Grapevine: Now for the Dao
Portugal is synonymous with fortified wine – both Port and Madeira are international benchmarks for their style.
With such strong brands, they can leave little room for other regions and wine styles to garner the attention they deserve internationally. Vinho Verde managed to carve out a niche for
whites and to a lesser extent, the Douro for full-bodied reds sitting in the shadows of Port. The country has plenty more to offer, and one region that has seen plenty of investment in
improving quality in the vineyard and the winery is the Dao.
The Dao sits in the centre of Portugal just south of the Douro Valley, surrounded by mountains that form some of the strongest factors influencing the region. To the west is the Atlantic Ocean for which the mountains protect the region from the incoming weather, and likewise to the east for continental weather patterns. The resultant conditions are ideal for grape growing – ample and sufficient rainfall over the winter months followed by warm, dry summers to ensure sufficient ripeness leading up to the harvest, while the higher altitude at which the best sites are located with their granitic soils help to retain acidity in the grapes and resultant wines.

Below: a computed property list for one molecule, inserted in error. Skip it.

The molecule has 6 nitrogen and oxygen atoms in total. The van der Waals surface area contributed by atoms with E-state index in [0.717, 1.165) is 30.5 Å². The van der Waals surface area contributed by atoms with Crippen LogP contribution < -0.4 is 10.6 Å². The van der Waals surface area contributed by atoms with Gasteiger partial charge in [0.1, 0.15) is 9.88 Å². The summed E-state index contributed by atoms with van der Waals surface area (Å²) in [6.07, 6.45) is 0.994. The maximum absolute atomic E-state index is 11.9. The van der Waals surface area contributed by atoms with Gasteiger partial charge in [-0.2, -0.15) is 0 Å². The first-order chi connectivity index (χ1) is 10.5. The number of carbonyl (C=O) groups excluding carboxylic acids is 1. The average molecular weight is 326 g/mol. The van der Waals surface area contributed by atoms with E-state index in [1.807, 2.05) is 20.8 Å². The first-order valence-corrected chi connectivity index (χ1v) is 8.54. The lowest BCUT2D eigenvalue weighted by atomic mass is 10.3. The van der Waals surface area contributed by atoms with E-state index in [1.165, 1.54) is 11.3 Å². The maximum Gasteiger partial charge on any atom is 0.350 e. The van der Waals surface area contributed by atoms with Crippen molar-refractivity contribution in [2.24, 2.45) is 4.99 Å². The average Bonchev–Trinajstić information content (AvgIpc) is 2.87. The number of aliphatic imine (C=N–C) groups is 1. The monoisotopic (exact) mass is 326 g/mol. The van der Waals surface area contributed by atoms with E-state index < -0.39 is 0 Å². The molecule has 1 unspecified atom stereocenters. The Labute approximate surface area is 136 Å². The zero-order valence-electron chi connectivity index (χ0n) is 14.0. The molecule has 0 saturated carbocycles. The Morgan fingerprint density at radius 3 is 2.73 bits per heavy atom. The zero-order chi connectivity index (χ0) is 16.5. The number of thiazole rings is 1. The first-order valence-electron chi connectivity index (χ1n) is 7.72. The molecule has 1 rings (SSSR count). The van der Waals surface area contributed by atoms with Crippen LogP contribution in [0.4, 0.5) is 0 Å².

It has been a long while coming for wines of high calibre to emerge. For much of the late 20th century,growers in the Dao were forced to sell their grapes to the local co-operatives to be processed and made into wine. Rewarding quantity somewhat more than quality meant that many wines were less than inspiring. As we moved through the late ‘80s and ‘90s, the rules were progressively relaxed, allowing growers to begin taking their fruit back and work on producing wines themselves, this was supported by a wave of investment in equipment and technical know-how helping to
produce wines that are consistently free of flaws or faults.
While varieties such as Tinta Roriz (aka Tempranillo) and Touriga Nacional may be familiar, other natives in the region such as Jaen or Alfrocheiro will still be well under the radar for most. The good thing is that the wines of the region are almost always blends, and all the better for it as many of the varieties can lack vital characteristics to justify bottling as single variety wines.
Casa de Passarella ($30) was established long before the Dao was even recognised as a wine region in 1908. New ownership since 2007 has helped to reinvigorate the property while maintaining traditional practices such as the use of large concrete vats for fermentation and large, old oak for ageing. You could certainly try to pick apart the wine and look for the structure of the Touriga Nacional with its darker fruits and herbal notes, the pretty florals and bright red fruits of Jaen, the silky ripe tannins of alfrocheiro and the chocolatey edge of Tempranillo. But that’s only if you want to pick it apart, because the sum of the parts is brilliantly cohesive – supple, seamless and beautifully balanced.